Book review: Influence without Authority by David L. Bradford; Allan R. Cohen

Every person in any organization has a need to influence people – peers, boss, other department. This is just a part of human nature. We prefer to participate in reciprocity process rather than to follow marching orders. Even with direct reports it is much easier to achieve better performance with influence than authority.

This book provides guidance into how to create influence using pretty straightforward process. In the context of the book, influence is an ability to establish trustful relationships and make “win-win” exchanges to achieve the one’s goals.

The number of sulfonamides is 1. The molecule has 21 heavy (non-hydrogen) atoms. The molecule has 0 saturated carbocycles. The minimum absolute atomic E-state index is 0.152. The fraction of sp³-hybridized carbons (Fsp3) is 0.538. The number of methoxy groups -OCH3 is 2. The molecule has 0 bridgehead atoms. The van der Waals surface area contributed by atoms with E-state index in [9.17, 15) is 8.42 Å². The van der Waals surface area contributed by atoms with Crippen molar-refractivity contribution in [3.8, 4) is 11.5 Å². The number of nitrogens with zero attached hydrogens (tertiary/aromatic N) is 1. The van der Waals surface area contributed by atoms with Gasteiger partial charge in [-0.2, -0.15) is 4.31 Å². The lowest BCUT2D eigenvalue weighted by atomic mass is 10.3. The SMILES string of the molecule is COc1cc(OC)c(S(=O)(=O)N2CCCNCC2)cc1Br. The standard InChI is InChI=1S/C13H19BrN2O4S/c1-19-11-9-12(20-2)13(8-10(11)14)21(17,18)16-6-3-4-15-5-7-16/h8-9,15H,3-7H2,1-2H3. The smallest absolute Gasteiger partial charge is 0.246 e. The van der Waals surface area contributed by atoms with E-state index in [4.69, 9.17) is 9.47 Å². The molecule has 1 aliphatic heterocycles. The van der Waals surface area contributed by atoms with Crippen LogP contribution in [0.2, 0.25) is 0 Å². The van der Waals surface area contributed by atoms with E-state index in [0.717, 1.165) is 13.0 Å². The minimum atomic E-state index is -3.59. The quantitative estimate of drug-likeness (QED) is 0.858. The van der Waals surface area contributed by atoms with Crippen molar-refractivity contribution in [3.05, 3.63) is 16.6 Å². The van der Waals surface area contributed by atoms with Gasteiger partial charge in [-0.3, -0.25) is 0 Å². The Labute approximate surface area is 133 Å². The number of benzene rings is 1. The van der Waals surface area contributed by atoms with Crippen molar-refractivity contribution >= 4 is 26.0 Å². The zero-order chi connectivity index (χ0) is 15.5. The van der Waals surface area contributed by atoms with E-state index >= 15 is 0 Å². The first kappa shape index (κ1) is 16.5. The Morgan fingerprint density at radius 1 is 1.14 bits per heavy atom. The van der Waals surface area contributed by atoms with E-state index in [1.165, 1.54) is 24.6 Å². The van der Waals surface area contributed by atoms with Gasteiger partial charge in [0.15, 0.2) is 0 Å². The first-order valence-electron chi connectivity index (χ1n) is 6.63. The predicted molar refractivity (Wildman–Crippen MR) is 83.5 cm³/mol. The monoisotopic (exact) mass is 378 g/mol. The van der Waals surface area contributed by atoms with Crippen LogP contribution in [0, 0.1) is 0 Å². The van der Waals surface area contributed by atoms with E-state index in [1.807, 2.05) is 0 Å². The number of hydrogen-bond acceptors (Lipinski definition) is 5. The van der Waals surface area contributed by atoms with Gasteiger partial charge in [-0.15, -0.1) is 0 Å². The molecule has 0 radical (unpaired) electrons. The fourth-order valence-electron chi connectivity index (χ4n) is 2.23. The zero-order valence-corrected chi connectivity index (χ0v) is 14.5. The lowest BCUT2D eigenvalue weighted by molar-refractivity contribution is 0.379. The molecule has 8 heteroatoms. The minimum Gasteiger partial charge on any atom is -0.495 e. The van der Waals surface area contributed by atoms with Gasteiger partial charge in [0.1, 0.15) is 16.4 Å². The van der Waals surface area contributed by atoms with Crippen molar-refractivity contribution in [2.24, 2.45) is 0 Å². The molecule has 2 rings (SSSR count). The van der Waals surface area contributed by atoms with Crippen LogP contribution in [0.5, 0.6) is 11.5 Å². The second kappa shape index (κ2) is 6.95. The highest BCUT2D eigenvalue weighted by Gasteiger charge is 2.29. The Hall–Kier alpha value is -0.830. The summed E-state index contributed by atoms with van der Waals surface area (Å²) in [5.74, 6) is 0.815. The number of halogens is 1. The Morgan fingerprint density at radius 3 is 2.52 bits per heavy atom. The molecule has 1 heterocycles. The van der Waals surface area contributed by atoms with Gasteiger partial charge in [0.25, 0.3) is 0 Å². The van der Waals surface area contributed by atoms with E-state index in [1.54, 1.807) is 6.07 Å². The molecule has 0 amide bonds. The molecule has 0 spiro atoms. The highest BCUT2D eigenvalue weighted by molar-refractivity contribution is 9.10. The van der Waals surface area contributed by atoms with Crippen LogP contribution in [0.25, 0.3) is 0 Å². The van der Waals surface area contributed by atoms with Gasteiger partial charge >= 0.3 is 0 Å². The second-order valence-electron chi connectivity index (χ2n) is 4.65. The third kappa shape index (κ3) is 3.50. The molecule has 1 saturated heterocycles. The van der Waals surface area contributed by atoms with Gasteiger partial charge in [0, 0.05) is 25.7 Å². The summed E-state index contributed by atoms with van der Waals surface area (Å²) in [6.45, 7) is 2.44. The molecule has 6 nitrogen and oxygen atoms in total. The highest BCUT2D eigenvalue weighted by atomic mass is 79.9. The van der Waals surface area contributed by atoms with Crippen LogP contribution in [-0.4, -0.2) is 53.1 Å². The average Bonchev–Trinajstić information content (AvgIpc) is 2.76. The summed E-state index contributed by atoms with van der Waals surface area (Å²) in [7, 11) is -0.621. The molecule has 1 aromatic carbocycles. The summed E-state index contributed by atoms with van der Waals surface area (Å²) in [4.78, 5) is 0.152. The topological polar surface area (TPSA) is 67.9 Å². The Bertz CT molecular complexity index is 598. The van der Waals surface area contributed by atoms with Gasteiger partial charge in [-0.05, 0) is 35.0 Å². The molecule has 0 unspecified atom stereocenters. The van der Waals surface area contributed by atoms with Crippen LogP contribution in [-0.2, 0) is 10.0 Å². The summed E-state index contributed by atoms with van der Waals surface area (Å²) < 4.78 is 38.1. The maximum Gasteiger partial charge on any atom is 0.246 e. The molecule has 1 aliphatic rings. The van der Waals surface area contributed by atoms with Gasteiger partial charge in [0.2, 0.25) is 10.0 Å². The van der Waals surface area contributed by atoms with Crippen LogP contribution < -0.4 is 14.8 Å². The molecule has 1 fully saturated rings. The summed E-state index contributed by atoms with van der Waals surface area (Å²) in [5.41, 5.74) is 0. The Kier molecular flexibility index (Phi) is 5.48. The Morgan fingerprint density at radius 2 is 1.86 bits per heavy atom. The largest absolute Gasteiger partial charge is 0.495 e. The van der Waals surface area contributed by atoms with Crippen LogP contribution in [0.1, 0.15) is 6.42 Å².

One of the key ideas of the book – everybody is your potential ally. This idea is very simple, but in practice we tend to mark individuals or groups of people as “bad persons”, if they don’t cooperate or help us right after the first request. Thus, we remove them from list of potential allies and killing the possibility for influence.

The book explains how to avoid this bias, how to understand other side values and goals (currencies in the book’s language) and how to build mutually benefitial reciprocity process in professional environment. The process how to do that explained early in the book and the rest of it concenrates on various situations where and how this process applies – with your boss, cross-functional team or other departmernt.

The key weakness of the book from my point of view – too much speculation and hypothetical thinking in some of examples.

Overall rating – 4 out of 5.

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